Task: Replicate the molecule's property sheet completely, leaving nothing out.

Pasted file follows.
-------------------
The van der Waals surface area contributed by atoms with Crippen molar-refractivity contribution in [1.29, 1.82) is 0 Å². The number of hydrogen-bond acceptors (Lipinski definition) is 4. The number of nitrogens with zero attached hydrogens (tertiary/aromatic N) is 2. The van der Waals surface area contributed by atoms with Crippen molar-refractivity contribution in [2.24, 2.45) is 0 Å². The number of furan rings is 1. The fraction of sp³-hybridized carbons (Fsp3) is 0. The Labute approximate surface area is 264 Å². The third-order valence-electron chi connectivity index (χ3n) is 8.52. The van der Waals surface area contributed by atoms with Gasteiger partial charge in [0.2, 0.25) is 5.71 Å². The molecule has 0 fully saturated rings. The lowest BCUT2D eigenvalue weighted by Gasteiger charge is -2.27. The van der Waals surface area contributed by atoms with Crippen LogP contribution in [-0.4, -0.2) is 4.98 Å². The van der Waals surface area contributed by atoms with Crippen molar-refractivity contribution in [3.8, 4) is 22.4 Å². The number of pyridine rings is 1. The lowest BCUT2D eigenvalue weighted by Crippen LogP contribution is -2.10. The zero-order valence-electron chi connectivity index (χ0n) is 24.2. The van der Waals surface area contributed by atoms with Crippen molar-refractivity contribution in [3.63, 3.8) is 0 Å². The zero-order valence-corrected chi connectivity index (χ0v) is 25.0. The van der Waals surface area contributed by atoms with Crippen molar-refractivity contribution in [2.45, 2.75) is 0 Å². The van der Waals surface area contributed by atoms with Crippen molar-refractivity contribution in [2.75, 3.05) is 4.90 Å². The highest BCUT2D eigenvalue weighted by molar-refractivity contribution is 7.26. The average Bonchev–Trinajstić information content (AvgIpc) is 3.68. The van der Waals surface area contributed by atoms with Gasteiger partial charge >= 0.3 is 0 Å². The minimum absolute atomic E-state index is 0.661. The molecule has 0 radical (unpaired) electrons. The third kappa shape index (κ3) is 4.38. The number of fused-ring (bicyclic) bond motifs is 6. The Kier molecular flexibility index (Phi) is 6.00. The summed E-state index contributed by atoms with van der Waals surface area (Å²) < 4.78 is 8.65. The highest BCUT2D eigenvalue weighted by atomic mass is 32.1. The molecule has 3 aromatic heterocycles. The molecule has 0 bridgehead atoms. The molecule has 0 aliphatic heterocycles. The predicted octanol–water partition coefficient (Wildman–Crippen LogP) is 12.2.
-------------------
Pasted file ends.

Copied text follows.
The van der Waals surface area contributed by atoms with Crippen molar-refractivity contribution in [1.29, 1.82) is 0 Å². The number of hydrogen-bond acceptors (Lipinski definition) is 4. The number of nitrogens with zero attached hydrogens (tertiary/aromatic N) is 2. The van der Waals surface area contributed by atoms with Crippen molar-refractivity contribution in [2.24, 2.45) is 0 Å². The number of furan rings is 1. The fraction of sp³-hybridized carbons (Fsp3) is 0. The Labute approximate surface area is 264 Å². The third-order valence-electron chi connectivity index (χ3n) is 8.52. The van der Waals surface area contributed by atoms with Gasteiger partial charge in [0.2, 0.25) is 5.71 Å². The molecule has 0 fully saturated rings. The lowest BCUT2D eigenvalue weighted by Gasteiger charge is -2.27. The van der Waals surface area contributed by atoms with Crippen LogP contribution in [-0.4, -0.2) is 4.98 Å². The van der Waals surface area contributed by atoms with Crippen molar-refractivity contribution in [3.8, 4) is 22.4 Å². The number of pyridine rings is 1. The lowest BCUT2D eigenvalue weighted by Crippen LogP contribution is -2.10. The zero-order valence-electron chi connectivity index (χ0n) is 24.2. The van der Waals surface area contributed by atoms with Crippen molar-refractivity contribution in [3.63, 3.8) is 0 Å². The zero-order valence-corrected chi connectivity index (χ0v) is 25.0. The van der Waals surface area contributed by atoms with Crippen molar-refractivity contribution in [2.45, 2.75) is 0 Å². The van der Waals surface area contributed by atoms with Crippen molar-refractivity contribution in [2.75, 3.05) is 4.90 Å². The highest BCUT2D eigenvalue weighted by molar-refractivity contribution is 7.26. The average Bonchev–Trinajstić information content (AvgIpc) is 3.68. The van der Waals surface area contributed by atoms with Gasteiger partial charge >= 0.3 is 0 Å². The minimum absolute atomic E-state index is 0.661. The molecule has 0 radical (unpaired) electrons. The third kappa shape index (κ3) is 4.38. The number of fused-ring (bicyclic) bond motifs is 6. The Kier molecular flexibility index (Phi) is 6.00. The summed E-state index contributed by atoms with van der Waals surface area (Å²) < 4.78 is 8.65. The highest BCUT2D eigenvalue weighted by atomic mass is 32.1. The molecule has 3 aromatic heterocycles. The molecule has 0 bridgehead atoms. The molecule has 0 aliphatic heterocycles. The predicted octanol–water partition coefficient (Wildman–Crippen LogP) is 12.2.